In another method known in the art, the received code is progressively time shifted in small time steps over the time width of the reference code. At each time shift, the received code is Fourier transformed (FFT) into the frequency domain. Cross-correlation is performed in the frequency domain, but here a correlation maximum is obtained when the FFT operation is performed in a strictly accurate time shift. The disadvantage of this method is that a huge number of FFT operations must be performed before phase correlation (time synchronization) can be established.
[0007]
Summary of the Invention
The present invention features frequency domain synchronization, where the phase of the subcarrier is displaced with respect to the reference phase until correlation is obtained, and the time alignment is determined from the amount of phase displacement required to obtain the correlation. The
[0008]
In general, the present invention is characterized by determining the phase of the first received code for the orthogonal transmission frequency band, comparing the phase of the first code with the reference phase, and comparing the phase of the first code and the reference Determining the correlation between the first code phase, displacing the phase of the first code by the amount of the phase displacement with respect to the reference phase, and repeating the comparison, and the phase of the first code and the reference phase Selecting a phase displacement based on the correlation between and determining a time alignment from the selected phase displacement.
[0009]
Embodiments of the invention include one or more of the following features. The plurality of frequency bands may be OFDM frequency bands. The phase determination includes the determination of the spectral content of the first code, preferably by performing a Fourier transform. The predetermined phase shift depends on the frequency of the transmission frequency band and is preferably proportional to the frequency of the transmission frequency band. The reference phase may be stored in memory. The reference may be a code received before receiving the first code. A transmission frequency band showing a time change exceeding a fluctuation value in a predetermined range may be excluded from the phase comparison. The correlation result is formed by calculating an absolute difference between the phase of the first code and the reference phase with respect to the orthogonal frequency band, and adding the absolute difference to obtain an error signal. The time alignment calculated for the first code may be used to synchronize at least one code following the first code. The selected phase displacement may maximize the correlation between the phase of the first code and the reference phase.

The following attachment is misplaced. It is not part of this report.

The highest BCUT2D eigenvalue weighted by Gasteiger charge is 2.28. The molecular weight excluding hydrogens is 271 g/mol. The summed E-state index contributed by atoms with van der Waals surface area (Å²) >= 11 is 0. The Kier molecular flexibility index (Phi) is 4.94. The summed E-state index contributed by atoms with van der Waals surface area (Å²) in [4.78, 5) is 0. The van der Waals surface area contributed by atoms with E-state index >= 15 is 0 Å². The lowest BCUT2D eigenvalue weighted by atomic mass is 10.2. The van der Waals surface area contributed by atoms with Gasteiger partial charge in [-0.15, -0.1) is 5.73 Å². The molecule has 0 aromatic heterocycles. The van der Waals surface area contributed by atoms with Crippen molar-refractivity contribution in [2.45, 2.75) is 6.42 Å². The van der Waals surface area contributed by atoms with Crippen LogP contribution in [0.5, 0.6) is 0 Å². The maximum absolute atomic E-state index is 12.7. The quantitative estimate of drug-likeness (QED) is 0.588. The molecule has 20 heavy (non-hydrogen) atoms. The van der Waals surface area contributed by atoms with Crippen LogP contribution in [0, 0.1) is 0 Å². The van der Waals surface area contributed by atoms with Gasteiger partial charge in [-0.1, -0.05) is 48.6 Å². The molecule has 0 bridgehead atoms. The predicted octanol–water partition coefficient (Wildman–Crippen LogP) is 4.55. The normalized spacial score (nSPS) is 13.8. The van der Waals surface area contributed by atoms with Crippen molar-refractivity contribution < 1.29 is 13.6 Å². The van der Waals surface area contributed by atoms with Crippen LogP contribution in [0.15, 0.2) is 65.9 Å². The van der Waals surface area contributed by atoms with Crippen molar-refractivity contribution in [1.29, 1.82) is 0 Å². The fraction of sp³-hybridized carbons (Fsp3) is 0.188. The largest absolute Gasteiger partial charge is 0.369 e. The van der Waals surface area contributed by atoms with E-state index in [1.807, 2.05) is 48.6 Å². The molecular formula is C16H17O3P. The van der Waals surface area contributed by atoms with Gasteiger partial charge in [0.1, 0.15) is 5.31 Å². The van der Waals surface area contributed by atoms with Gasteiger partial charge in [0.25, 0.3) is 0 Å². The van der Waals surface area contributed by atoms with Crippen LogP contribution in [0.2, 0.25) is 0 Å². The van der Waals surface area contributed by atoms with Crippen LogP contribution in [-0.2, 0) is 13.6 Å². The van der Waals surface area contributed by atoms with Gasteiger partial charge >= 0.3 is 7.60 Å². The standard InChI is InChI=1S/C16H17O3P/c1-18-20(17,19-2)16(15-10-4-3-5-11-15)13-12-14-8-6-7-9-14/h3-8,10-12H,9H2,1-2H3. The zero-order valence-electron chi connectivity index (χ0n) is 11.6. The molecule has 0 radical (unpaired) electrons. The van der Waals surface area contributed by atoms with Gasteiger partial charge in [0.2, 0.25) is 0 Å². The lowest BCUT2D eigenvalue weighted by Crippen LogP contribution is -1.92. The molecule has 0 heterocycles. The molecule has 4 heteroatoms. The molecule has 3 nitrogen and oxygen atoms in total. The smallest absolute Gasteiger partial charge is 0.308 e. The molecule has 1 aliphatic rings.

[0010]
The reception phase may be calculated by applying a window function. The window function may be a rectangular window or an apogee window function such as Gaussian, Hanning, Hamming, Blackman, and Kaiser-Bessel windows. The window function may be applied to the first code either before or after the spectral content of the first code is determined.
Additional features and advantages of the invention will be apparent from the preferred embodiments and claims set forth below.
[0011]
Detailed description
In OFDM transmission, data is transmitted in the form of codes. Each code has a predetermined time width or code time Ts Have Each code is composed of N sine waveforms that are orthogonal to each other and form an OFDM frequency band or subcarrier. Each subcarrier has a frequency fi And the phase Φ measured from the beginning of the signi Have For the subcarrier orthogonality, the total number of periods in each waveform is the code time Ts Must be contained within. Phase Φ of this waveformi Can be arbitrarily set without affecting the orthogonality of the waveform. The OFDM subcarrier has a frequency f called the OFDM bandwidth.i And fN Occupy the frequency range between. Each subcarrier frequency fi Is the adjacent subcarrier frequency fi ± 1 With a uniform frequency spacing Δf. Δf is a code time Ts Is inversely proportional to In general, amplitude Ai That is, the signal power is selected to be uniform in each frequency band.
[0012]
Here, in FIG. 1 and FIG. 2, the exemplary OFDM code 10 has a code time Ts Is 6.4 μs, and the frequency band interval Δf = 1 / 6.4 μs≈156.25 kHz. The code includes N = 84 subcarrier frequencies, which are the first subcarrier frequencies f.i = 3.594 MHz and the last subcarrier frequency fN = 16.563 MHz, evenly spaced, corresponding to a system bandwidth of 13.125 MHz. In the example of FIG. 1, the phases of 84 subcarriers are selected to be random and independent of each other. However, any other setting of the phase may be selected without affecting the scope of the present invention. In order to perform digital signal processing, the code is a code time Ts In, it is sampled at a clock rate of 40 MHz at 256 sample points. As mentioned above, the unmodulated amplitude A of each of the 84 OFDM frequency bandsi Are the same.